Magazine article The Spectator

Last Tango in Paris

Magazine article The Spectator

Last Tango in Paris

Article excerpt


THE new TGV will run from sea to shining sea, linking the oil-swept Channel coast to the Bergasol-soaked beaches of the Mediterranean. The opening on Sunday of the Mediterranean leg of France's high-speed rail network will bring Marseilles within three hours of Paris, and train-envy to the commuters and transport ministries of Europe. An engineering triumph to rival Japan's bullet train, this 300kph lightning bolt of steel and glass will redound to the gloire of France as much as would any World Cup win or nuking of an unsuspecting atoll.

Downtrodden British commuters cannot hear the heart-rending statistics too often. France has one of the densest transport networks on the planet, with 146 kilometres of road and 6 kilometres of railway per 100 square kilometres. For just 62 francs (L39) Parisians will be able to swan down to the Cote d'Azur in three hours, knocking an hour and a quarter off the old journey. Waterloo-Marseilles will take six hours, two fewer than the trip to Inverness, which is less than two-thirds the distance but costs more than twice the price. If British trains went as fast, they would do Paddington-Oxford in 16 minutes, and King's Cross-Inverness in under three hours, rather than eight.

But such seemingly shameful comparisons do not tell the full story. Railtrack and the dastardly crew of UK train operators may hardly be a model of the efficient modern transport system. They may even be perpetrators of a world-class farce. But the French system is far from being without its faults. Some are obvious, indeed familiar. A train drivers' strike paralysed France this spring. The network in the Ile de France looks lethal. Traffic outstrips capacity. Rolling-stock is overdue for renewal. The violent assaults and gang rapes that characterise life in the Parisian suburbs often spill on to tracks and trains.

But the worst faults lurk beneath the surface. Few private transport companies can compete with a state-owned entity happily haemorrhaging public money. Ask the private airline AOM-Air Liberte, part-owned by Swissair. It is being run out of town by the new TGV Med at a probable cost of 7,500 jobs, leaving partly privatised Air France a clear field as an almighty monopolist on domestic flights. Above all, the system is mammothly loss-making. The losses partly reflect the scale of the network. France might be just four-fifths the size of Texas, but it is the largest and most sparsely populated country in Western Europe, covering almost a fifth of the European Union.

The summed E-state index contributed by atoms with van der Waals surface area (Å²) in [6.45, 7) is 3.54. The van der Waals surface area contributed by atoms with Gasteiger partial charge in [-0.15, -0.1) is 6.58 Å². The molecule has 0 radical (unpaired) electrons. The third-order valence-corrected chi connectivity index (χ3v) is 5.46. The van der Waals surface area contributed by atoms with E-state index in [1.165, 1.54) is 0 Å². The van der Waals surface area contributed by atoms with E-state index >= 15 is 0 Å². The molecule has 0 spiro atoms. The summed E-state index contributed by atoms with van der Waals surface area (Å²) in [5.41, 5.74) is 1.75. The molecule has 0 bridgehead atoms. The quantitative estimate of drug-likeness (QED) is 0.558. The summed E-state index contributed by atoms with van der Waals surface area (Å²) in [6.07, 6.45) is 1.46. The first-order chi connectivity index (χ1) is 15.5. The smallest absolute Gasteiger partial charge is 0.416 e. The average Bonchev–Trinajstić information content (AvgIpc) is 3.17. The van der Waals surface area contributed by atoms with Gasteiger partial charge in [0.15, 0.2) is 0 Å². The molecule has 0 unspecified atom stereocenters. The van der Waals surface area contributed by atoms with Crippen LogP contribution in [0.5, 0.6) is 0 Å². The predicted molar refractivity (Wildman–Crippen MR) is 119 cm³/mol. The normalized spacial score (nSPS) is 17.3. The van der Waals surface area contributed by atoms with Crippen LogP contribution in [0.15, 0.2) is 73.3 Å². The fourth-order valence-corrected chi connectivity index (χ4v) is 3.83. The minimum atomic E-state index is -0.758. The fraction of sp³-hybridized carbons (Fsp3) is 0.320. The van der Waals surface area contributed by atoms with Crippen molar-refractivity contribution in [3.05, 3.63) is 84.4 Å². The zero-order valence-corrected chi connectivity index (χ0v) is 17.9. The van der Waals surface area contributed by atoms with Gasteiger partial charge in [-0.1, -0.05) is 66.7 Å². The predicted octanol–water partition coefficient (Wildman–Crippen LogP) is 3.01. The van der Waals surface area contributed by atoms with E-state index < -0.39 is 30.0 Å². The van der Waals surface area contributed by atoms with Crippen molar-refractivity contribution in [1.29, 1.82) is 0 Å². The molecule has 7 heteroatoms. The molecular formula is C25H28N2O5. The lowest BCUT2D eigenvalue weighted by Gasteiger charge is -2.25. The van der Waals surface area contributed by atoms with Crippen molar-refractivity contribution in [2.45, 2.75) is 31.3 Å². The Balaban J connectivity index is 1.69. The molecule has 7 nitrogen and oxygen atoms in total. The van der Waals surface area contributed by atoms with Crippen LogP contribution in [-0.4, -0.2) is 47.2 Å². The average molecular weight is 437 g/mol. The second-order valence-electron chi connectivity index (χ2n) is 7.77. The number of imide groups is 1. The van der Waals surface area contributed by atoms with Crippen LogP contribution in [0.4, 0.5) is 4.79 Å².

Plastering this huge expanse with 32,000 kilometres of high-tech railways landed the public network owner, the Reseau Ferre de France, with nearly 30 billion francs of debt in 1999, making it one of the most heavily indebted corporate entities in the world. It is bleeding heavily, losing 1.6 billion francs in 1999, despite a 1.5 billion francs government subsidy. As for the SNCF, which operates the trains, launching the Med link will push it into the red again this year with an expected 162 million francs loss to add to its own 6.5 billion francs debt burden.

All in, then, the taxpayer is sitting on about 37 billion francs of rail-related debt and taking on the chin annual losses of almost 3.3 billion francs. Hardly peanuts, even for Europe's biggest-spending state. And that is why the TGV Med will mark the high-water mark of gargantuan government spending. Even if big government survives for a while yet, the completion of the TGV network across the length and breadth of the country is the last of Mitterrand's Brands travaux - after the Opera Bastille, the new National Library and the Defense business complex - to come home to roost at the taxpayers' expense. …

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